You’d have to be living under a rock not to know that suicide has become an urgent social problem, a true epidemic affecting all levels of society. Nov. 22 is International Survivors of Suicide Loss Day.
Suicide sucks. And all the propaganda about it being preventable, which it is, rubs salt in the wounds for us survivors who’ve lost a loved one. All the “what ifs” we entertained, had worked through or put to rest, about how we alone could’ve/should’ve saved this person’s life, come flooding back with one resounding word: PREVENTABLE.
I lost my “baby” brother Adam in 2006. He was 26, confused about his future, and never reached out for help. He shot himself in the head a month after my own brain tumor surgery. At the time, the spotlight had been on me and my fragile state. Pregnant during the time of my operation, many people were convinced my baby and I wouldn’t survive.
Distracted by this major event and life in general, we all seemed to miss the signs, and boy did he hide them well. His calm, cool demeanor — his mask — fooled us all. In hindsight, we realize that all along, Adam had been suffering quietly while gradually building up the courage to end his own life. The pain of living was greater than his fear of death. Unassumingly, his pain — his life — had become unbearable.
But we didn’t perceive the storm that had been brewing inside him. Elusive and witty and so very likeable, Adam managed to maintain friendships and relationships for years without ever divulging anything personal about himself. Sure, he talked superficially about his likes and dislikes, this team and that place. And, he must’ve used his brain’s entire storage capacity to memorize the lyrics to every rap song since the ’90s. He shared his opinions about politics and pop culture. But, he never verbally expressed his vulnerabilities, his fears or his profound disappointments. Never. These cryptic messages were for his eyes only; they were etched into his skin with indelible ink and safely guarded under a guise of modesty or privacy — his perpetual undershirt.
And when a relationship seems to be flowing well, and is void of strife and drama, we oftentimes equate that with “all’s running smoothly.” We now know that even those closest to us can elude us. Yes, we see them and interact with them daily. We share a dinner table, a bathroom, and live under the same roof with them. We may even, in fact, share a bed with them.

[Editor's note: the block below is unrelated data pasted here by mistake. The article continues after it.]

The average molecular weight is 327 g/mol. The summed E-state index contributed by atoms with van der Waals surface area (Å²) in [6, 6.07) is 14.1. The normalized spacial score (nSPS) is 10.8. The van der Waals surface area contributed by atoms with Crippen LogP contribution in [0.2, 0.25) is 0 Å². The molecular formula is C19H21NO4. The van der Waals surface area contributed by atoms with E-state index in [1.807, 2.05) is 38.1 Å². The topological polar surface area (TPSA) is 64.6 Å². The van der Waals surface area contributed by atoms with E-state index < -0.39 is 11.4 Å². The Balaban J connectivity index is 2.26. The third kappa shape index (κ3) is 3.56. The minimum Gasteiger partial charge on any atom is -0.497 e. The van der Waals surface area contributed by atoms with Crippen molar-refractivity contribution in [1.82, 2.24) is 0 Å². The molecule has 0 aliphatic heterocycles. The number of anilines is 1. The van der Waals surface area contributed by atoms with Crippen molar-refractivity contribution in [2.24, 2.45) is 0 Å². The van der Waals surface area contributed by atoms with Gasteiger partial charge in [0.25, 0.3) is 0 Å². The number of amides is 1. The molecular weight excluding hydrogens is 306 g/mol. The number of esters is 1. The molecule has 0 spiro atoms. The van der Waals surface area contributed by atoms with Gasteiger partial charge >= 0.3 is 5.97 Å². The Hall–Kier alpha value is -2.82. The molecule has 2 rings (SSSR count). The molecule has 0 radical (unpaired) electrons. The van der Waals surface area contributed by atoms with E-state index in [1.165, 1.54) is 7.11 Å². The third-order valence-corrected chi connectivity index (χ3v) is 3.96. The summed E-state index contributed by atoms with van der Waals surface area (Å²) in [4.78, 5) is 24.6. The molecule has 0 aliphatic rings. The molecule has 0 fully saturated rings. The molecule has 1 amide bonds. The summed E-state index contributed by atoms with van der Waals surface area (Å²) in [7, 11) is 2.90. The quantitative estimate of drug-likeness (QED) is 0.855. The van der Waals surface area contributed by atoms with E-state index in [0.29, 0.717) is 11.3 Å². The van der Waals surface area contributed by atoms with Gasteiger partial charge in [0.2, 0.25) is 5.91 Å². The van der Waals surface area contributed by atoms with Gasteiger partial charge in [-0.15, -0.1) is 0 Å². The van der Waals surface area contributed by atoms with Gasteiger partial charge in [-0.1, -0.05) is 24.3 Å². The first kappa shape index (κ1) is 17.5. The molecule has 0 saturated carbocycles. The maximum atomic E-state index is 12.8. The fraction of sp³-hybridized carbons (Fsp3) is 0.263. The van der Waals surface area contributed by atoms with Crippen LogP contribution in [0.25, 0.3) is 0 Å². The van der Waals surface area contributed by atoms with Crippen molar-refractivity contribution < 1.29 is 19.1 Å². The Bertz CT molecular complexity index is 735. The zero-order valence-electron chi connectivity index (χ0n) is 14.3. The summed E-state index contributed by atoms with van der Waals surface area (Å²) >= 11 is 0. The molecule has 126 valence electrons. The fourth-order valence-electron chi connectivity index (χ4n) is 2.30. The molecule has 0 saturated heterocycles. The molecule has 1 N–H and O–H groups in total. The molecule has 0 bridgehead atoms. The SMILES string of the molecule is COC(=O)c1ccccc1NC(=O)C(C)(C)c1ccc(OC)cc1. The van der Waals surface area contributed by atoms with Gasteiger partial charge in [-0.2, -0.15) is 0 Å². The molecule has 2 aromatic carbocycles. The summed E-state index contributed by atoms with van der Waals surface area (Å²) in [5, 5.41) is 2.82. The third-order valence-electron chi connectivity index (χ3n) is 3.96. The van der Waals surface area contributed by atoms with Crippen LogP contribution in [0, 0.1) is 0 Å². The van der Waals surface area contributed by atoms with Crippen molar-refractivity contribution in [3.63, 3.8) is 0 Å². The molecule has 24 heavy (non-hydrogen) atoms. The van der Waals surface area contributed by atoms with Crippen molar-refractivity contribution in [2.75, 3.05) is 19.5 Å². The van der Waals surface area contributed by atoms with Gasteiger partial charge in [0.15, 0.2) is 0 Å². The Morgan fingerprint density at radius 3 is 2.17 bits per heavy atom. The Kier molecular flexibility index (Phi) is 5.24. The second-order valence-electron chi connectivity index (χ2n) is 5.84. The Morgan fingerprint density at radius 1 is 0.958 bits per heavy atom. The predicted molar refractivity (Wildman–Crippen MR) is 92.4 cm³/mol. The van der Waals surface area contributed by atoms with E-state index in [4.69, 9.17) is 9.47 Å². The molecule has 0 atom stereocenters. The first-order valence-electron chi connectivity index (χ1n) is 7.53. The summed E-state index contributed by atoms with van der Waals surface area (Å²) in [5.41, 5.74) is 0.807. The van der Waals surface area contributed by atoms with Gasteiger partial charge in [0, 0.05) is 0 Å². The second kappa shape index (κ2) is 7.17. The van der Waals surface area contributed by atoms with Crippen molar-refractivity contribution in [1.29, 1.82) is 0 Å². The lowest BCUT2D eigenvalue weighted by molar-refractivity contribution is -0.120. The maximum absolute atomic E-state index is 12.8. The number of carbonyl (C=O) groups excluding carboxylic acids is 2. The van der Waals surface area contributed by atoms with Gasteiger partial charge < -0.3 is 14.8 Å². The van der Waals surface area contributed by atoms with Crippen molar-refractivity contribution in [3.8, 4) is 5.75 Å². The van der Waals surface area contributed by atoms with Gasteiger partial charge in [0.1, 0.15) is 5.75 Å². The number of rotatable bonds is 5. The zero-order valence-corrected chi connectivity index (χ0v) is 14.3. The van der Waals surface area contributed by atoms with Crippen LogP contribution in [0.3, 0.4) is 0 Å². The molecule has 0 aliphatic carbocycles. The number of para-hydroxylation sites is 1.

But let’s face it: Every head is a world of its own. To really save someone from spiraling down into that endless abyss, and help prevent his or her death by suicide, we must be privy to their inner train of thoughts. And that’s not easy to achieve with even the healthiest-minded individuals — virtually impossible with those contemplating suicide.
Because as was the case with my Adam, many people not only don’t want to share their most personal feelings due to a fear of rejection or shame, they simply cannot connect with their own disjointed and fragmented thoughts. Their minds are unwell and locked in the grips of mental illness. They’re spinning out of control although they may appear to be in control on the outside.
Consequently, no amount of love, coddling, helicopter-ing or nagging will save a life. And this is something that has taken me years just to begin to understand. Admittedly, there is still a chorus of voices residing within me that insists that “Big sister Darah” could’ve at least done something after all.
But I continue to shush those voices and remind myself and others that he who is bent on ending his own life, on some level, must first re-gain a modicum of clarity in order “to be saved.” In some small way, that person must be willing to open up just a little and let someone in. To make a gesture. Reach out. To ask for help.
Because those of us loved ones left behind are not clairvoyants and as is human nature, are beset with our own internal struggles. So although suicide is preventable, it is true, we survivors cannot hold ourselves liable for a loved one’s suicide.
That line of thinking won’t bring them back to life, but surely will bring on our own slow demise.
Have a story about depression that you’d like to share? Email firstname.lastname@example.org, or give us a call at (860) 348-3376, and you can record your story in your own words. Please be sure to include your name and phone number.
Need help? In the U.S., call 1-800-273-8255 for the National Suicide Prevention Lifeline.
Read more here:: Huffintonpost